] evaluated the natural history of PSC in 174 patients; 37 were asymptomatic and 137/174 (79%) had symptoms related to underlying liver disease. At the time of diagnosis, the mean age was 39.9 years, and 66% of the patients were male. Long-term follow-up (mean: 6.0 years; range: 2.7-15.5 years) was available in all patients. In a more recent population based study in Minnesota by the Mayo clinic, it was projected that approximately 29 000 cases of PSC exist in the white USA population. In this study, the median age at diagnosis was 40 years, and 68% of the patients were men. Although asymptomatic patients with incidental abnormal liver tests was not an infrequent clinical scenario, most patients presented with symptoms of advanced stages of the disease, including jaundice, pruritus, fever, or manifestations of portal hypertension.
In an earlier study from Turkey, the “crossroad between east and west”, by Bayraktar et al[8
] evaluating the association between PSC and IBD, the median age of presentation for patients with PSC was 35 years (range 19-48 years). The most intriguing feature was that 15 of the 16 patients with PSC were females, a predominance that had never been previously reported. Although results of two subsequent studies originating from Turkey[910
] were found to be consistent with those from the West, the reasons behind the findings in the Bayraktar study remain elusive.
It would seem that PSC patients worldwide share the same characteristics regarding sex, age and symptoms on presentation (Table ). The only differences of note would be the second peak for age of presentation observed in the Japanese population, as well as of course the overwhelming female predominance reported in the Turkish study.
Comparison of characteristics of PSC patients: European and Japanese studies
ASSOCIATION WITH IBDS
The intimate relationship between PSC and ulcerative colitis (UC), and to a lesser extent Crohn’s disease (CD), is no secret. One of the most attractive hypotheses linking the two entities is that disruption of intestinal mucosa due inflammation results in increased permeability and eventual translocation of bacteria into the portal system, whose cell products may trigger an immune response in genetically susceptible individuals resulting in peribiliary fibrosis. Indeed, Grant et al[1112
] managed to demonstrate the enterohepatic circulation of lymphocytes where memory cells originating from the intestines may actually stimulate hepatic inflammation due to the liver and the intestines sharing the same homing receptors. This may help explain why the course of PSC is usually dependent on the severity and extent of bowel involvement.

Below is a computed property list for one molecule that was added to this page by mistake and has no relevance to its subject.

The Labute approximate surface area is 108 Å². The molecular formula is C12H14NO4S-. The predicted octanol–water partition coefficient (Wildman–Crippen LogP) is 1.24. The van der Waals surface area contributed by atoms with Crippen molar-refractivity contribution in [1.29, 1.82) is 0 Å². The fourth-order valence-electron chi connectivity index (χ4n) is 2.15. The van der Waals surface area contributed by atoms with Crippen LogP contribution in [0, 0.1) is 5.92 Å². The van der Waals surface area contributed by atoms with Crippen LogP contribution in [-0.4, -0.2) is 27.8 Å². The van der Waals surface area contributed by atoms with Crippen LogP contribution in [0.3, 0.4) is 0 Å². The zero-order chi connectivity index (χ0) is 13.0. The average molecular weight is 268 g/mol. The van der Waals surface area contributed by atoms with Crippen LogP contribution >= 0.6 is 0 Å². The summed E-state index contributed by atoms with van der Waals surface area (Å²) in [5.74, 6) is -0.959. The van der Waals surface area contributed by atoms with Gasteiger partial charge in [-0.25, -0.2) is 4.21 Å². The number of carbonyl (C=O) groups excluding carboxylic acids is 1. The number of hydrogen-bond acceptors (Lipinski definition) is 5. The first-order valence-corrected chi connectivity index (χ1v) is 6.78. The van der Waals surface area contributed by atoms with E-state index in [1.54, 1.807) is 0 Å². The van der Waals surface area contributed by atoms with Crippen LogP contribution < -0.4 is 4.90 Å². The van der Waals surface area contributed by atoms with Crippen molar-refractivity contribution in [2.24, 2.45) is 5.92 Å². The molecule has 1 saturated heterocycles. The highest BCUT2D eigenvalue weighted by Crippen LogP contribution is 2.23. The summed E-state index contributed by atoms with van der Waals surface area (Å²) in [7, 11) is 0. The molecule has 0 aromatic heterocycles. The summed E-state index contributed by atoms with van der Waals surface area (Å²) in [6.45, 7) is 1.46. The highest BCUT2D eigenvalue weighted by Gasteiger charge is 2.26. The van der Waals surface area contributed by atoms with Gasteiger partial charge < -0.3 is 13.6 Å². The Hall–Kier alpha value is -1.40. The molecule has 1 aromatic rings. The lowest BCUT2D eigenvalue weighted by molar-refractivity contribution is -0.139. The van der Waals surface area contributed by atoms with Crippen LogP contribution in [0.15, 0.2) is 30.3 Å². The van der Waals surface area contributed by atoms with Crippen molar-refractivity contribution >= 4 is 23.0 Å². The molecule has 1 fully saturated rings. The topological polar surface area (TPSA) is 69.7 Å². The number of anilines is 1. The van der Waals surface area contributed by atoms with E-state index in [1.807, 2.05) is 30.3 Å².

In the Dutch study[4
], a total of 114/174 (66%) patients were known to have concurrent IBD, of which 73% had UC while 25% had CD. Tichendorf et al reported similar results in a German population, with 172/273 (63%) having concomitant IBD (82% UC, 17% CD, and 1.2% indeterminate colitis). A study in a Swedish population[5
] reported a slightly higher association of IBD with PSC of 81% (249/305), of which 88% had UC, and 8% had CD. The situation in the US was no different, with an association of 71% between IBD and PSC, mainly UC[7
In Japan, however, a much lower prevalence of IBD has been reported by Takikawa et al[3
], with only 125 of the 388 patients (32%) having an established diagnosis of IBD, 79% of which had UC, while 6.4% were diagnosed with CD. They also discovered that most patients who were afflicted with IBD were mainly adolescents or young adults. The author’s went so far as to suggest that this low prevalence deemed some of the Mayo diagnostic criteria to be inapplicable for Japanese patients.
The association with IBD seems to show variability depending on geographical location, with higher rates in the European and American population, and a signifi-cantly lower association in Japanese patients (Table ).
PATHOGENESIS OF PSC
The etiology and pathogenesis of PSC are not yet well understood. However, it is widely believed that immune dysregulation plays a key role in the development of the disease.
Most studies on the immunogenetics of PSC were concentrated in the late eighties to the early nineties. Earlier reports by Schrumpf et al[13
] and Chapman et al[14
] demonstrated associations of HLA-B8 and -DR3 of up to 60% in patients with PSC associated with ulcerative colitis. In DR3 negative patients, a second association of up to 55% was reported for DR2[15
]. The most striking result was reported by Prochazka et al[16
], where they found HLA-DRw52, encoded by the gene locus DRB3, in 100% PSC patients evaluated for liver transplantation, with a relative risk of 109 when compared to a control group. Subsequent studies failed to demonstrate a similar correlation[17
], which raised the suspicion that HLA-DRw52 may perhaps be associated with more severe disease, thus suggesting the need for liver transplantation in such patients. Clinical significance lies in the fact that DR3 positive patients seem to have an earlier age of onset when compared to DR3 negative, DR2 positive patients. Similarly, DRB380101 positivity, coding for DR52, was associated with reduced survival rate[15